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Wells College looks to Manhattanville University to pick up students after abrupt closure

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Facebook: Wells College, Manhattanville University

Another New York college has announced its closure, with just a few days’ notice. Wells College, in Aurora, says it will shutter its doors at the end of the semester, following years of financial challenges. As students look to find new schooling come fall, the college has tapped a Westchester County university as its preferred teach-out facility.

When freshmen John and Joe Bangel woke up Monday morning, they expected to start getting ready for finals — there’s only a couple weeks left in the semester. But instead, the brothers from Candor, New York are preparing to look at schools all over again. John says they awoke to an email informing them that Wells was closing for good.

“I didn’t believe it. And then I asked a couple of my friends and they said, ‘Yeah, it’s true.’ I actually started crying, because I was prepared to be at Wells for four years, and it was pretty sad knowing that I wasn’t going to be there," he recalls. "After that, I was already prepared to look towards the future. So that’s where I’m pretty focused on right now.”

Wells, whose Finger Lakes campus has roughly 350 students, did not return a request for comment. In their letterannouncing the decision, President Jonathan Gibralter and Board Chair Marie Carroll say the board has spent years trying to raise revenue and find other solutions to avoid closure, but that revenues “are not projected to be sufficient for Wells’ long-term financial stability.”

As recently as April 19, the college was promoting itself to prospective students on Instagram, urging them to book tours of the campus and attend its “accepted students day.”

In its announcement Monday, the college named Manhattanville University in Purchase as its preferred teach-out facility. Manhattanville is a four-hour drive from Wells, just 30 minutes outside New York City, and has more than 2,000 undergraduate and graduate students — but President Frank Sánchez says he feels the two schools have similar enough backgrounds, campuses, and demographics to make for a smooth transition.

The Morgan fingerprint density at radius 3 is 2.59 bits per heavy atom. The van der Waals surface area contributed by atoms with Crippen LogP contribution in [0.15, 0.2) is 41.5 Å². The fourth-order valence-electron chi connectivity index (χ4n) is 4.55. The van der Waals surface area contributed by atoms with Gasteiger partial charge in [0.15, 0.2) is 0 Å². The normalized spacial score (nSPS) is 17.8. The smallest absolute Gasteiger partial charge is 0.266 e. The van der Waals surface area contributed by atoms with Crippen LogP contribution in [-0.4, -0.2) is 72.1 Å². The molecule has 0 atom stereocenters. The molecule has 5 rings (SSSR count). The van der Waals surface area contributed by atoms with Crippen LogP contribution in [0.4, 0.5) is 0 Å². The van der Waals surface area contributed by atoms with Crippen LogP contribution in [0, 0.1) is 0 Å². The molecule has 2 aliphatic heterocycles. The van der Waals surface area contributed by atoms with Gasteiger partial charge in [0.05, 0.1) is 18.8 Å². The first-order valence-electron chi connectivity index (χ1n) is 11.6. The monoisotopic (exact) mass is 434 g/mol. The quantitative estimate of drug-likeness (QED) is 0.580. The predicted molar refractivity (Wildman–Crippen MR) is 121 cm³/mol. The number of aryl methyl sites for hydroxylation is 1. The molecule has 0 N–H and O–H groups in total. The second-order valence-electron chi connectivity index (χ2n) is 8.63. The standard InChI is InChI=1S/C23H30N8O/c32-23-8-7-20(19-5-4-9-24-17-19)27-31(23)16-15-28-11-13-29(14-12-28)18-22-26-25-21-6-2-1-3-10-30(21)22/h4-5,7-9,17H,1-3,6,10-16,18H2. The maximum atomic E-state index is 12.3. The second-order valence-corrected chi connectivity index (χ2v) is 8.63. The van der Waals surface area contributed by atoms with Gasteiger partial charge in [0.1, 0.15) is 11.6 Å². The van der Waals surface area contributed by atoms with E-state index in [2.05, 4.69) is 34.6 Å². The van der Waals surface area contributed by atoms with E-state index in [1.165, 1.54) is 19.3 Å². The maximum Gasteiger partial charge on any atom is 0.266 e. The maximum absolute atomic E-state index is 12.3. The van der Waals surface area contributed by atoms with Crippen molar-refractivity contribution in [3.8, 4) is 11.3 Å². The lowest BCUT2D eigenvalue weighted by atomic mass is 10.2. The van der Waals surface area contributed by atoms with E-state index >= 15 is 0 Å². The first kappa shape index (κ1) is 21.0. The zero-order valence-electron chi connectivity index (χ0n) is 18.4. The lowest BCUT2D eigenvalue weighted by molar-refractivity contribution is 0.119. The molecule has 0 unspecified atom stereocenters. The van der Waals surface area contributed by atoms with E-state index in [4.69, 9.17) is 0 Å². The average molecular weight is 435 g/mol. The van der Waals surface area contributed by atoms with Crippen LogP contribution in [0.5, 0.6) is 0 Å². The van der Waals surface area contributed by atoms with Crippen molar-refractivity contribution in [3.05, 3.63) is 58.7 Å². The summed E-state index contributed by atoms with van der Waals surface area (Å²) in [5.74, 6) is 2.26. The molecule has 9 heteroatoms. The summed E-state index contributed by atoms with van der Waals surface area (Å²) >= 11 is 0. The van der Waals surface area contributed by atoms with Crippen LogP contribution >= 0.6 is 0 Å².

"I think there's a lot of, as you can imagine, for students and families, a lot of anxiety, maybe some uncertainty, some worry," says Sanchez. "As the preferred teach-out partner, our goal is to reduce that anxiety."

Sánchez says any Wells students who come to Purchase will keep their current tuition rate (which is lower than Manhattanville’s), as well as any scholarships. Manhattanville is dedicating a residence hall to keep Wells students together next year, and creating an advisory board of Wells students to get their feedback during the transition.

The Bangels say they’re not sure where they’re going just yet. John says they like the small-town feel of Aurora — that’s why they applied to Wells — but now that they’ve tried it, they’re open to a larger school. Both brothers also play for Wells' basketball and golf teams, and like many of their teammates, they're trying to find a campus where they can continue playing the sports they love. But that might be the hardest part.

“There are a good amount of teams that have their recruits already set and the rosters already full," says Bangel. "It’s early, but right now, trying to find a basketball team for some people — trying to find a team that wants them, and also wants their friends, the group — is almost impossible.”

Wells is latest in a string of small private colleges to close up shop in recent years. The College of Saint Rose in Albany is closing in June, and Goddard College in Plainfield, Vermont, is shuttering at the end of May. Two years ago, when the nearly 200-year-old Cazenovia College announced its closure, Wells was listed as a teach-out facility for students.

State Assemblymember Pat Fahy, a Democrat from the 109th District, chairs the Committee on Higher Education. She says a lot of campuses still haven’t recouped the revenue they lost when the COVID-19 pandemic sent students home or deterred them from applying in the first place. Couple that with inflation and a general decline in enrollment, and some campuses simply can’t stay afloat.

"We are seeing a struggle with enrollments across the country and our small, independent colleges have really been hit — as well as our small SUNYs and CUNYs. We had cutbacks at Fredonia, recently, and Clinton Community College, and more," she explains.

Sánchez says Manhattanville is on an upswing. He says enrollment rose 5 percent in the fall, and the campus recently rebranded as a university.

Long-term, Sánchez says Wells and Manhattanville are exploring a legacy agreement to incorporate the Wells’ name somewhere on the Manhattanville campus.

“They're now a part of our history, as we are a part of theirs," he adds.

In addition to Manhattanville, Wells says has developed teach-out agreements with Mercy University, Excelsior University, Hobart and William Smith Colleges, Keuka College, Le Moyne College, and SUNY Brockport.

In a way, for the Bangels it’s like senior year of high school all over again — everyone’s getting ready to move, and they don’t know if they’re going to stick with their friends in the fall. But Joe says they will always have the memories.

“We’re gonna get through this together. It’s not just one or two people, it’s everyone — including professors and staff and faculty and all of us. But we’re tough people, and I would say don’t count us out," he notes. "We’re always gonna be Wellsians and we’re always gonna be a Wells family no matter where we are.”

Jesse King is the host of WAMC's national program on women's issues, "51%," and the station's bureau chief in the Hudson Valley. She has also produced episodes of the WAMC podcast "A New York Minute In History."